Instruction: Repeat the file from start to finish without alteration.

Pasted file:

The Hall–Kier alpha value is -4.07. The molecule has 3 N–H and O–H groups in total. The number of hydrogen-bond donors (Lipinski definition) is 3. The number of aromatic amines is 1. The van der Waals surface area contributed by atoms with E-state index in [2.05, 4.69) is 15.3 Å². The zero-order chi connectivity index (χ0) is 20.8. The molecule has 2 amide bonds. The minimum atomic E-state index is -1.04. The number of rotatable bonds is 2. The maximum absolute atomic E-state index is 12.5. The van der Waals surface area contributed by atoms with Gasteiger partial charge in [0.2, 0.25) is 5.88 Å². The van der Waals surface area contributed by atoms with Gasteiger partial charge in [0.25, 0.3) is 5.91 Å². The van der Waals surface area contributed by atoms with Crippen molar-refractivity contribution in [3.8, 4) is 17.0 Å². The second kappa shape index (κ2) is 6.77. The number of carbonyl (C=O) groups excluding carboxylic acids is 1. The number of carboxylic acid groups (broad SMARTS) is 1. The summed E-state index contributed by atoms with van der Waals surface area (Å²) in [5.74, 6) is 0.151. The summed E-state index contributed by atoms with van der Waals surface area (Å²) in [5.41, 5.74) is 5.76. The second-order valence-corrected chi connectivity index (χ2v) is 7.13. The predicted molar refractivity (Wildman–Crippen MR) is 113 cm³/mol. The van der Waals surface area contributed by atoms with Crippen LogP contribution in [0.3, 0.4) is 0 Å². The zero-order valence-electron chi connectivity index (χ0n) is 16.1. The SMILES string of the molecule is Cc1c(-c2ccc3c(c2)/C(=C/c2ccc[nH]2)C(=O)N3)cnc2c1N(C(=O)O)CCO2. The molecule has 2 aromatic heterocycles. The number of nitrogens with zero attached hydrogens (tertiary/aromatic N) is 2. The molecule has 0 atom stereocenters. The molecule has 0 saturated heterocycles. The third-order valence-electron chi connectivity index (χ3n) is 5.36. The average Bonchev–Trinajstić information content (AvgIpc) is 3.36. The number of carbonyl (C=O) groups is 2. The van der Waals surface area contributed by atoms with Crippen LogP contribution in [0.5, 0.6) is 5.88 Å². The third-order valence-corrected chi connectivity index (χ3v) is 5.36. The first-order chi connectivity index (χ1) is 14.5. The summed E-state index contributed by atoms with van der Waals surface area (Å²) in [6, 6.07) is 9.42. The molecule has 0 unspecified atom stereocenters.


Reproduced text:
The Hall–Kier alpha value is -4.07. The molecule has 3 N–H and O–H groups in total. The number of hydrogen-bond donors (Lipinski definition) is 3. The number of aromatic amines is 1. The van der Waals surface area contributed by atoms with E-state index in [2.05, 4.69) is 15.3 Å². The zero-order chi connectivity index (χ0) is 20.8. The molecule has 2 amide bonds. The minimum atomic E-state index is -1.04. The number of rotatable bonds is 2. The maximum absolute atomic E-state index is 12.5. The van der Waals surface area contributed by atoms with Gasteiger partial charge in [0.2, 0.25) is 5.88 Å². The van der Waals surface area contributed by atoms with Gasteiger partial charge in [0.25, 0.3) is 5.91 Å². The van der Waals surface area contributed by atoms with Crippen molar-refractivity contribution in [3.8, 4) is 17.0 Å². The second kappa shape index (κ2) is 6.77. The number of carbonyl (C=O) groups excluding carboxylic acids is 1. The number of carboxylic acid groups (broad SMARTS) is 1. The summed E-state index contributed by atoms with van der Waals surface area (Å²) in [5.74, 6) is 0.151. The summed E-state index contributed by atoms with van der Waals surface area (Å²) in [5.41, 5.74) is 5.76. The second-order valence-corrected chi connectivity index (χ2v) is 7.13. The predicted molar refractivity (Wildman–Crippen MR) is 113 cm³/mol. The van der Waals surface area contributed by atoms with Crippen LogP contribution in [0.3, 0.4) is 0 Å². The zero-order valence-electron chi connectivity index (χ0n) is 16.1. The SMILES string of the molecule is Cc1c(-c2ccc3c(c2)/C(=C/c2ccc[nH]2)C(=O)N3)cnc2c1N(C(=O)O)CCO2. The molecule has 2 aromatic heterocycles. The number of nitrogens with zero attached hydrogens (tertiary/aromatic N) is 2. The molecule has 0 atom stereocenters. The molecule has 0 saturated heterocycles. The third-order valence-electron chi connectivity index (χ3n) is 5.36. The average Bonchev–Trinajstić information content (AvgIpc) is 3.36. The number of carbonyl (C=O) groups is 2. The van der Waals surface area contributed by atoms with Crippen LogP contribution in [0.5, 0.6) is 5.88 Å². The third-order valence-corrected chi connectivity index (χ3v) is 5.36. The first-order chi connectivity index (χ1) is 14.5. The summed E-state index contributed by atoms with van der Waals surface area (Å²) in [6, 6.07) is 9.42. The molecule has 0 unspecified atom stereocenters.